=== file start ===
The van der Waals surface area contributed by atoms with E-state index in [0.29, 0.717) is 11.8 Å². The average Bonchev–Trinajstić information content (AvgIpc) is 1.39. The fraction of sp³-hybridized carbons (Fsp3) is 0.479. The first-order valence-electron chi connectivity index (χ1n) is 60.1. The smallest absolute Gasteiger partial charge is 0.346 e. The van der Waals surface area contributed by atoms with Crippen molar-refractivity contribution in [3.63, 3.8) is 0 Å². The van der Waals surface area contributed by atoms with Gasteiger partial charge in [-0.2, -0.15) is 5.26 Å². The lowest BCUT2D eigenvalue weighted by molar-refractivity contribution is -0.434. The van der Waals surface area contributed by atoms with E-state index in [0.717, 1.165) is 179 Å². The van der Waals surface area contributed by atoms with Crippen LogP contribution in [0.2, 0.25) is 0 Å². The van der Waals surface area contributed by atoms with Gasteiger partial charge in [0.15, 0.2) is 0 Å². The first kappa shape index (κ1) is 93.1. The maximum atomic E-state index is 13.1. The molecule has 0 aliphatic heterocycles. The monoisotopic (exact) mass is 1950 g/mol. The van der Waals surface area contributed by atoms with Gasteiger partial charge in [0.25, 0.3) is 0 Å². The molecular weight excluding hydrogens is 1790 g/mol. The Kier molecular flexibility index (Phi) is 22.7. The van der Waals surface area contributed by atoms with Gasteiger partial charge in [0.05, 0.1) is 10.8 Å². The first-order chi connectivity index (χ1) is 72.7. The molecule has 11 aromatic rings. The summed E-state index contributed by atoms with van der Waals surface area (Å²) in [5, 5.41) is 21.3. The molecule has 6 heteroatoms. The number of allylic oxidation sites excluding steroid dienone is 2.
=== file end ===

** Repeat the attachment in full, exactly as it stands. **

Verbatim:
The van der Waals surface area contributed by atoms with E-state index in [0.29, 0.717) is 11.8 Å². The average Bonchev–Trinajstić information content (AvgIpc) is 1.39. The fraction of sp³-hybridized carbons (Fsp3) is 0.479. The first-order valence-electron chi connectivity index (χ1n) is 60.1. The smallest absolute Gasteiger partial charge is 0.346 e. The van der Waals surface area contributed by atoms with Crippen molar-refractivity contribution in [3.63, 3.8) is 0 Å². The van der Waals surface area contributed by atoms with Gasteiger partial charge in [-0.2, -0.15) is 5.26 Å². The lowest BCUT2D eigenvalue weighted by molar-refractivity contribution is -0.434. The van der Waals surface area contributed by atoms with E-state index in [0.717, 1.165) is 179 Å². The van der Waals surface area contributed by atoms with Crippen LogP contribution in [0.2, 0.25) is 0 Å². The van der Waals surface area contributed by atoms with Gasteiger partial charge in [0.15, 0.2) is 0 Å². The first kappa shape index (κ1) is 93.1. The maximum atomic E-state index is 13.1. The molecule has 0 aliphatic heterocycles. The monoisotopic (exact) mass is 1950 g/mol. The van der Waals surface area contributed by atoms with Gasteiger partial charge in [0.25, 0.3) is 0 Å². The molecular weight excluding hydrogens is 1790 g/mol. The Kier molecular flexibility index (Phi) is 22.7. The van der Waals surface area contributed by atoms with Gasteiger partial charge in [0.05, 0.1) is 10.8 Å². The first-order chi connectivity index (χ1) is 72.7. The molecule has 11 aromatic rings. The summed E-state index contributed by atoms with van der Waals surface area (Å²) in [5, 5.41) is 21.3. The molecule has 6 heteroatoms. The number of allylic oxidation sites excluding steroid dienone is 2.